Of the importance of personal stories

memoir5None of us want to be alone.

If I could go back in my life, with all the wisdom I have now, I would unite the world through story.  Stories from people.  Stories about the times of their lives.

I think that’s why genealogy has become so popular in the United States.  So many of us live far away from our roots, and the fast pace of modern life keeps us more isolated than ever before in human history.  We are more connected, but more apart.

Five years ago I wanted to become a personal historian, but life circumstances prevented that.  I needed to earn a living more than I needed to follow a passion of mine.  Now I’m off in another, equally as passionate direction, but I still wonder what my life would have been like if…

I had so much fun interviewing Steve Brenner and capturing his experience being close to an exploding volcano.  He’s a wonderful story teller.  I got caught up in his moment.  Thanks, Steve, for sharing that with me.

Personal histories can be amazing, entertaining, heartwarming.  I’d like to share two of them that I recently found on the blogsphere:

Rarasaur writes about her tenth birthday, the day she was forgotten.  Her father explains why personal story is important:

She cut him off.  “Dad, why do we need people who remember?”

“We only exist today by the virtue of their light tomorrow.” he replied, “The ones with that gift are holding onto our very humanity.  They remember, and that remembering reminds us.”

Another favorite poignant story was about a young boy’s Christmas that was threatened by poverty.

Still need more convincing that your story matters?  StoryCorps created a fun animated video of some of their short stories.  Watch and hear how story matters.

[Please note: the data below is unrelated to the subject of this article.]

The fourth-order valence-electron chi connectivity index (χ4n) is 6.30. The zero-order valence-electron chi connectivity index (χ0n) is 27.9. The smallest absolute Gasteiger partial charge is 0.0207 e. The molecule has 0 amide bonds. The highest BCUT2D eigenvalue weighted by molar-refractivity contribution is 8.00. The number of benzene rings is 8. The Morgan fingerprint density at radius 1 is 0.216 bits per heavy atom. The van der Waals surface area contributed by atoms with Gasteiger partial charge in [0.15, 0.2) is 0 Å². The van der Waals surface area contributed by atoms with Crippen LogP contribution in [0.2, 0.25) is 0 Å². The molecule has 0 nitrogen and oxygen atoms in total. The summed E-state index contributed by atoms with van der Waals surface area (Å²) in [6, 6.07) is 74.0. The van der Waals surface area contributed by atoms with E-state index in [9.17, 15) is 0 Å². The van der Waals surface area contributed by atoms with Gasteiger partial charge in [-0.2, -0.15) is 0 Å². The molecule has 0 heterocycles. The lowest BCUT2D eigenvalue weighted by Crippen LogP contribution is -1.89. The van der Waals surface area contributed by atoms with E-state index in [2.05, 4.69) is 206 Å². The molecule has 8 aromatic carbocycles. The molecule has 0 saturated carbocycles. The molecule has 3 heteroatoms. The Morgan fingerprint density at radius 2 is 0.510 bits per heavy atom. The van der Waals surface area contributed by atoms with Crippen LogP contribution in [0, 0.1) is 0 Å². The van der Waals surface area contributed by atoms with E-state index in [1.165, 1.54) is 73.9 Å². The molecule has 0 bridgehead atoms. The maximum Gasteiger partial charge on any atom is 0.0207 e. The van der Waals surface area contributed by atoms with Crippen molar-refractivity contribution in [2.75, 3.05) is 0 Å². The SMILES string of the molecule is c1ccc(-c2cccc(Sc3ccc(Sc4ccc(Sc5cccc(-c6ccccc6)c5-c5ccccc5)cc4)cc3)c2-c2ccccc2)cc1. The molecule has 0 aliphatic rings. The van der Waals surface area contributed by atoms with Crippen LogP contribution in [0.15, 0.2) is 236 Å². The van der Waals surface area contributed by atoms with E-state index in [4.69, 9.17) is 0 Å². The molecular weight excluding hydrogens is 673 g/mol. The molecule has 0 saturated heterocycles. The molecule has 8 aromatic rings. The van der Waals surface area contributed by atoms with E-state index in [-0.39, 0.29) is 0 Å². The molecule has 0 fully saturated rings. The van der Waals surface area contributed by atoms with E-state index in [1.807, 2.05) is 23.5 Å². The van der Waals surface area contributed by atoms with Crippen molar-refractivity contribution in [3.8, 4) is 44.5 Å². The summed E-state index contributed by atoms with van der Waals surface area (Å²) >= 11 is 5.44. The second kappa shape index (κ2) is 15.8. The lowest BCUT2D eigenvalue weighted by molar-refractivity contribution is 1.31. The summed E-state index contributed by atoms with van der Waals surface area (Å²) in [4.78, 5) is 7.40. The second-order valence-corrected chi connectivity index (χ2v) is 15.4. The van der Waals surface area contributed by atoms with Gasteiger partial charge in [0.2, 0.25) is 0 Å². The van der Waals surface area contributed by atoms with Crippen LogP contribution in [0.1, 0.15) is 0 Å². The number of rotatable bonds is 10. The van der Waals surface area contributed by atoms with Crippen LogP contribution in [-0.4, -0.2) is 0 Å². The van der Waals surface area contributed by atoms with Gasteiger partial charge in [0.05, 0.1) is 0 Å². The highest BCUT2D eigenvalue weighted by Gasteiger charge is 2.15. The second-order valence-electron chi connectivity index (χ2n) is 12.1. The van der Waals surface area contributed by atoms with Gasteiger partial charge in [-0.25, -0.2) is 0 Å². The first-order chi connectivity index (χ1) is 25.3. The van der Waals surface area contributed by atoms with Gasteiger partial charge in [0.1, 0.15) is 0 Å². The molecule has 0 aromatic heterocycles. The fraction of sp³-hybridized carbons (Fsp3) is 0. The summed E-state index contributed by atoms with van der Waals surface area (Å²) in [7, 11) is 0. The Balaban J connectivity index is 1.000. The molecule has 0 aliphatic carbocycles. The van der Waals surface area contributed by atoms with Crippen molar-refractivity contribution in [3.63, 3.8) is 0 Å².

Don’t know where to start?  The Association of Personal Historians has some tips and resources for you.

Go back and read two of my blogs, Writing Your Life and New Ideas.

Why don’t you add “story” to your list of new year’s resolutions?  Your generous sharing will change the world.

Many blessings!

Chris

6 thoughts on “Of the importance of personal stories

  1. Getting to know more about forebears can be fascinating, sometimes shocking, and frequently a most emotional experience. I have known my wife to be in tears after coming across a very old letter written by her grandfather about being held up by weather in going for a job interview which would have been his dream occupation. She knew that, instead, he got a job which resulted in his death at a young age.

  2. One of my biggest regrets of life is that I wasn’t interested enough in my parents’ stories to take the time to sit down and ask to hear them. I know only the sketchiest details about their lives, their histories from their youth and from before I existed. I have no doubt that, from my perspective today, theirs would have been fascinating, dramatic, tragic, funny stories, stories that, because my parents are gone, I will never hear.

  3. What a beautiful post, thank you so much for including me. 🙂 You’re right that so many of us are fascinated by our roots for good reason– there’s a story in every root, I think. 🙂

  4. This was wonderful. Sometimes, I feel that I am so wrapped up in my own stories that I don’t always appreciate others’. But, I have the capability, as people have told me that I am a good listener.

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